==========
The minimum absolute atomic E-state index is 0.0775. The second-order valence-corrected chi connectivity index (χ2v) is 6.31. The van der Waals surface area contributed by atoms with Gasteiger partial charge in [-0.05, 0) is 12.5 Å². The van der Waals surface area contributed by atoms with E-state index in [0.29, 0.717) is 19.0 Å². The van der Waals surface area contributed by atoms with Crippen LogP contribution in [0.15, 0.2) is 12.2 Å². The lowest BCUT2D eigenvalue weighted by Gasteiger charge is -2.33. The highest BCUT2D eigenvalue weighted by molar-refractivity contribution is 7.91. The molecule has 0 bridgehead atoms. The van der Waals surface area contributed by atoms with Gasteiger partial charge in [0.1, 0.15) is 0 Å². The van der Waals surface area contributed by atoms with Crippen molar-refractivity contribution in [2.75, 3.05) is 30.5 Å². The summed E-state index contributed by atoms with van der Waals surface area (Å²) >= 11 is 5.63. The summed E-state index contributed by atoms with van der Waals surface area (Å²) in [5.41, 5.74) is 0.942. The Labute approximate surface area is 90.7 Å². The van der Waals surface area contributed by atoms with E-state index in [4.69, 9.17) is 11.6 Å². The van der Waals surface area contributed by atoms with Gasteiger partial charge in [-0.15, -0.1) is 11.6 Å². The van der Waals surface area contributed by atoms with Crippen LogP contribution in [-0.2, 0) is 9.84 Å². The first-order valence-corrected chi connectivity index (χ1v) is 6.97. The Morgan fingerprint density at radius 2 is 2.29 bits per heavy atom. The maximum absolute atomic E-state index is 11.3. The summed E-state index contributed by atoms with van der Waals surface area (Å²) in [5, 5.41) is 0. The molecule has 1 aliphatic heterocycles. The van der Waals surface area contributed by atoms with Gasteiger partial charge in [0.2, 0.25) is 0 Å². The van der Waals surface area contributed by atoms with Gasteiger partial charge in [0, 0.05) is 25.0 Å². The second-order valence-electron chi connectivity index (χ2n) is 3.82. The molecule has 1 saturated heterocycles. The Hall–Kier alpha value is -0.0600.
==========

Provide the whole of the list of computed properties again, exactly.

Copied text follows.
The minimum absolute atomic E-state index is 0.0775. The second-order valence-corrected chi connectivity index (χ2v) is 6.31. The van der Waals surface area contributed by atoms with Gasteiger partial charge in [-0.05, 0) is 12.5 Å². The van der Waals surface area contributed by atoms with E-state index in [0.29, 0.717) is 19.0 Å². The van der Waals surface area contributed by atoms with Crippen LogP contribution in [0.15, 0.2) is 12.2 Å². The lowest BCUT2D eigenvalue weighted by Gasteiger charge is -2.33. The highest BCUT2D eigenvalue weighted by molar-refractivity contribution is 7.91. The molecule has 0 bridgehead atoms. The van der Waals surface area contributed by atoms with Gasteiger partial charge in [0.1, 0.15) is 0 Å². The van der Waals surface area contributed by atoms with Crippen molar-refractivity contribution in [2.75, 3.05) is 30.5 Å². The summed E-state index contributed by atoms with van der Waals surface area (Å²) >= 11 is 5.63. The summed E-state index contributed by atoms with van der Waals surface area (Å²) in [5.41, 5.74) is 0.942. The Labute approximate surface area is 90.7 Å². The van der Waals surface area contributed by atoms with E-state index in [4.69, 9.17) is 11.6 Å². The van der Waals surface area contributed by atoms with Gasteiger partial charge in [-0.15, -0.1) is 11.6 Å². The van der Waals surface area contributed by atoms with Crippen LogP contribution in [-0.2, 0) is 9.84 Å². The first-order valence-corrected chi connectivity index (χ1v) is 6.97. The Morgan fingerprint density at radius 2 is 2.29 bits per heavy atom. The maximum absolute atomic E-state index is 11.3. The summed E-state index contributed by atoms with van der Waals surface area (Å²) in [5, 5.41) is 0. The molecule has 1 aliphatic heterocycles. The van der Waals surface area contributed by atoms with Gasteiger partial charge in [0.2, 0.25) is 0 Å². The van der Waals surface area contributed by atoms with Gasteiger partial charge in [0, 0.05) is 25.0 Å². The second-order valence-electron chi connectivity index (χ2n) is 3.82. The molecule has 1 saturated heterocycles. The Hall–Kier alpha value is -0.0600.